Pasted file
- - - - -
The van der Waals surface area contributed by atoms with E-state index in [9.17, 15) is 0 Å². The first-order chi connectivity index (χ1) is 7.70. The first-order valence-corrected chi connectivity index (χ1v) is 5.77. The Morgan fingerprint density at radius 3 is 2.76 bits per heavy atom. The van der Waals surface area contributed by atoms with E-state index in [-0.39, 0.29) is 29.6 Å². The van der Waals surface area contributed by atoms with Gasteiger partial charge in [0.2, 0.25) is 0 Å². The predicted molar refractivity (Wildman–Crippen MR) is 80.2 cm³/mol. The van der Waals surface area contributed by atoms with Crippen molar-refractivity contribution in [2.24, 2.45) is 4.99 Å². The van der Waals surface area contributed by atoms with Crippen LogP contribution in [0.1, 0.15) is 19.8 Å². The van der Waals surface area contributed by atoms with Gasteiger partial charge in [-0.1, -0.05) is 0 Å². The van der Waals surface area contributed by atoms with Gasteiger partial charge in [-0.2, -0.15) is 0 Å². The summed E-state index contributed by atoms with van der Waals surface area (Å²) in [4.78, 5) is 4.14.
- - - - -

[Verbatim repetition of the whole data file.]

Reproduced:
The van der Waals surface area contributed by atoms with E-state index in [9.17, 15) is 0 Å². The first-order chi connectivity index (χ1) is 7.70. The first-order valence-corrected chi connectivity index (χ1v) is 5.77. The Morgan fingerprint density at radius 3 is 2.76 bits per heavy atom. The van der Waals surface area contributed by atoms with E-state index in [-0.39, 0.29) is 29.6 Å². The van der Waals surface area contributed by atoms with Gasteiger partial charge in [0.2, 0.25) is 0 Å². The predicted molar refractivity (Wildman–Crippen MR) is 80.2 cm³/mol. The van der Waals surface area contributed by atoms with Crippen molar-refractivity contribution in [2.24, 2.45) is 4.99 Å². The van der Waals surface area contributed by atoms with Crippen LogP contribution in [0.1, 0.15) is 19.8 Å². The van der Waals surface area contributed by atoms with Gasteiger partial charge in [-0.1, -0.05) is 0 Å². The van der Waals surface area contributed by atoms with Gasteiger partial charge in [-0.2, -0.15) is 0 Å². The summed E-state index contributed by atoms with van der Waals surface area (Å²) in [4.78, 5) is 4.14.